# What is a simple explanation of a NOT gate circuitry that fits with the binary representation?

How is it that a NOT gate sets the output voltage based on the input voltage?

Is it possible to get a simple, maybe diagramatic, explanation of this?

For example, in the "transistor switch" of NOT gate diagram, I understand the rest of the parts but not what the transistor switch does. I don't quite see how this "inversion" happens physically.

• I think that should say $Q=\overline A$ Commented Feb 24, 2023 at 12:15

It's all about using the transistor as a switch:

simulate this circuit – Schematic created using CircuitLab

If you press the button, the switch closes and shorts the OUT node to the ground. Therefore OUT becomes 0. Likewise, if you release the button, the OUT node will be disconnected from the ground. Since there's nothing connected to the OUT node (i.e. OUT node is not loaded with another resistor connected between OUT and GND) no current will flow through the resistor so the OUT node voltage will be equal to +V, hence 1.

Pressing the button is the control signal here (Press for 1, release for 0). So if you press (apply 1) you'll get 0, and vice versa.

Now, transistor is basically a replacement of the mechanical switch in our example. They can be used as a switch as well as a controllable (not totally but sort of, for the sake of simplicity) resistance. They are used as switch here. So, with enough voltage (and therefore, enough base current) the transistor's collector and emitter nodes form a short circuit, so acts as an electronic switch.

• Why does OUT take the value of 0 and not Vcc value when we press? Commented Feb 24, 2023 at 10:57
• @MahNeh The top end of the resistor is Vcc, and the bottom end is GND. The OUT is taken from the bottom end. So, as I stated in my answer, when the button is pressed the button shorts the bottom end to GND, hence we get 0. Commented Feb 24, 2023 at 11:00
• But the cable is connected to both, why does it take the value from the bottom? Commented Feb 24, 2023 at 11:01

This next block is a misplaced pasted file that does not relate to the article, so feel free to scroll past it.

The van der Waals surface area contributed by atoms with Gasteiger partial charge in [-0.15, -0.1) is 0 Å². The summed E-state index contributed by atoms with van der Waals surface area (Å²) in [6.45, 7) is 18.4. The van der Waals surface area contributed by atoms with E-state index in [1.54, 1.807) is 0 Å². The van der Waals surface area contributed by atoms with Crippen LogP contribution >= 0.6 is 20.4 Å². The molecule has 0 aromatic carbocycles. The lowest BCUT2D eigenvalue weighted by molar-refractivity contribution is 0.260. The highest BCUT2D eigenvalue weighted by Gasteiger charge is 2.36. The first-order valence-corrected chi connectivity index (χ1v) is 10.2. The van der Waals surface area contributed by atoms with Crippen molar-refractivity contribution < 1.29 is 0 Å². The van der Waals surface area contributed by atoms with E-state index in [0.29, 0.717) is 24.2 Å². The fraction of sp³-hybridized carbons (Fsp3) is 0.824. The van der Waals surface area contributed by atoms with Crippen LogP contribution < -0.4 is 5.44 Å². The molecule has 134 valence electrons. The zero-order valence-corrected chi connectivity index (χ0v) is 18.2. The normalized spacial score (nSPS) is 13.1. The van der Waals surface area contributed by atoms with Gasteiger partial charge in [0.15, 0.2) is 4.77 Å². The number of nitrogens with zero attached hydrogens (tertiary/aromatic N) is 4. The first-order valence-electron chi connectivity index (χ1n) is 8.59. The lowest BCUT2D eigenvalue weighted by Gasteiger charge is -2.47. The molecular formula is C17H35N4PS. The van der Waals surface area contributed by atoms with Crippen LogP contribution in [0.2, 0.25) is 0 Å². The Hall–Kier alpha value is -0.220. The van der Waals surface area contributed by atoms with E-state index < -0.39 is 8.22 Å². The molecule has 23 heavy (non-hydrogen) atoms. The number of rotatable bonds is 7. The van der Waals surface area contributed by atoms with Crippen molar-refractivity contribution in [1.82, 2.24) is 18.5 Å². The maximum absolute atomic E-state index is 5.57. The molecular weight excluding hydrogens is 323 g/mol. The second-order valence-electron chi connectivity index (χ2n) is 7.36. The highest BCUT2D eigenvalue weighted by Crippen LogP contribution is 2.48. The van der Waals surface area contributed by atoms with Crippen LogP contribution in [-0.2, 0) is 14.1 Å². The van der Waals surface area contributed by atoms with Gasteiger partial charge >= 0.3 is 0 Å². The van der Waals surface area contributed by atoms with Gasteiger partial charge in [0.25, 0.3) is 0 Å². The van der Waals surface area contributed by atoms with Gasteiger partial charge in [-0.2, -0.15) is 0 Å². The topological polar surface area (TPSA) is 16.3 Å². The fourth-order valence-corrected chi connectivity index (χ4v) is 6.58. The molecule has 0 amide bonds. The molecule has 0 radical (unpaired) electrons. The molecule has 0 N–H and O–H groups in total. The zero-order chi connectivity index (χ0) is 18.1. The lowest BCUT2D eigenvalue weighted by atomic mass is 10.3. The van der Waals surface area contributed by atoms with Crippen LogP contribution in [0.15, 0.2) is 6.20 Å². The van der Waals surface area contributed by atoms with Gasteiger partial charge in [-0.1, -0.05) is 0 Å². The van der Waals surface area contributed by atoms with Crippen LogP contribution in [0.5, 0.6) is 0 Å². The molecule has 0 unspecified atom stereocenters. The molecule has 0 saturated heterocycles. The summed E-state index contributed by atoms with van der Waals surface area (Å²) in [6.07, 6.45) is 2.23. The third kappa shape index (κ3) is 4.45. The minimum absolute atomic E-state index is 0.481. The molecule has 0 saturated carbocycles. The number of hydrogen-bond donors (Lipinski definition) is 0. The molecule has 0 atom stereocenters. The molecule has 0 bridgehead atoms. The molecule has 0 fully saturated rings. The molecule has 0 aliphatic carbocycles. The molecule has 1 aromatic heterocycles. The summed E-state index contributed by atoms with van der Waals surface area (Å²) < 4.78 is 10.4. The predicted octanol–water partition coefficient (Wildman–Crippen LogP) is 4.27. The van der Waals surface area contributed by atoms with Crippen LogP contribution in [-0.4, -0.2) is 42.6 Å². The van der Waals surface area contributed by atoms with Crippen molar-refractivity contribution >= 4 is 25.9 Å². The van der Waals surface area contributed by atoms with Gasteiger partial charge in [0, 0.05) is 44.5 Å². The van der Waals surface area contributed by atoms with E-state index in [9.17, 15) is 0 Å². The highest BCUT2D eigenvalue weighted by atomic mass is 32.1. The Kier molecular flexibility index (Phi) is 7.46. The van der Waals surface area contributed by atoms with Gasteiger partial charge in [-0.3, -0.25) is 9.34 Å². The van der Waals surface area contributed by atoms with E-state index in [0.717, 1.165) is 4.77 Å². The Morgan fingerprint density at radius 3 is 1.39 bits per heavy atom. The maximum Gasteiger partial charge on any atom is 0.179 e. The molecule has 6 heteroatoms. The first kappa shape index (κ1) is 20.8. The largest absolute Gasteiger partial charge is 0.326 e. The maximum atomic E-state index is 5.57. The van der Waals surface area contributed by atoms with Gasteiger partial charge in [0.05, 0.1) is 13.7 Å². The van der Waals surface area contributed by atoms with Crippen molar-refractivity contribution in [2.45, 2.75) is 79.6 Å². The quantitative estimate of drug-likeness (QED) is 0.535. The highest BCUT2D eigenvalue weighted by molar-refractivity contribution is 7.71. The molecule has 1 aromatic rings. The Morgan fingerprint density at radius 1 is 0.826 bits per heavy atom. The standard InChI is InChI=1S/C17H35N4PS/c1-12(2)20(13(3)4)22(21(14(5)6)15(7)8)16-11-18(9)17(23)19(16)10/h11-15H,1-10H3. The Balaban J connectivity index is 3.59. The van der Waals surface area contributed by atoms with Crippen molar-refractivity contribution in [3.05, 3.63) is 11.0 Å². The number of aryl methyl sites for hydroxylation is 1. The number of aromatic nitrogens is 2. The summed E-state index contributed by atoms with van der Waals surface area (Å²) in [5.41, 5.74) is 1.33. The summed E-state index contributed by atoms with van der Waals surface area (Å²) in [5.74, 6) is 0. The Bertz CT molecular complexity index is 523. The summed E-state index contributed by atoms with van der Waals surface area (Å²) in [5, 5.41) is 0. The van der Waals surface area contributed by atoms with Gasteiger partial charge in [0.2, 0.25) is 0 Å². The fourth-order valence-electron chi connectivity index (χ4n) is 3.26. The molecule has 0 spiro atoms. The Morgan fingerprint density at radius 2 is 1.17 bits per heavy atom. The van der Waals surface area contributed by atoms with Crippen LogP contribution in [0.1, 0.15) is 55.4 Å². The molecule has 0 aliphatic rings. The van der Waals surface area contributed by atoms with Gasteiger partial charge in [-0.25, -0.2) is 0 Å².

• @MahNeh the cable is not connected to both. Vcc and GND are the names that represent the positive and negative ends of the supply (e.g. battery). Check the updated schematics. Commented Feb 24, 2023 at 11:07
• When you close the circuit in B though what is B? There are labels under the circuits, use them. is it just a name for the pole? GND is a reference node. In your case, the reference is the negative terminal of the supply, so it's 0V. The positive end of the supply has, depending on the battery type, 1.5V or 5V or 9V or whatever, with respect to the reference node. Maybe you should study basic electrical circuits to fully understand the topic here. Commented Feb 24, 2023 at 11:31

Here's my advice: learn Kirchhoff's Voltage and Current Laws (KCL & KVL), and Ohm's law. I mean REALLY LEARN THEM. There's absolutely no point moving beyond that before you know what voltage and current are, how they are related, how to measure and calculate them.

Get all that sorted first, because everything, absolutely everything depends on it, even plumbing. Those principles underlie what you are asking here.

Here's an answer I wrote to a related question: What does a pull-up or pull-down resistor actually "pull"

I was tipsy at the time, and got carried away, but it'll give you some pointers.

Here are another couple of my answers, illustrating the application of all three laws in simple scenarios:

How to find the value of R

Why does the voltage not change when the resistance of the resistor changes?

To keep this short and simple, it all depends on the current flowing through R2. When the voltage at node A is high, transistor turns on, that enables current to flow through R2 which causes voltage at 'out' to swing low, Vcc-(drop through R2). When voltage at node A is low, transistor turns off. Almost no current flows through R2 and the voltage at 'out' is high, Vcc-(no drop across R2). Result: A LOW ... OUT HIGH A HIGH ... OUT LOW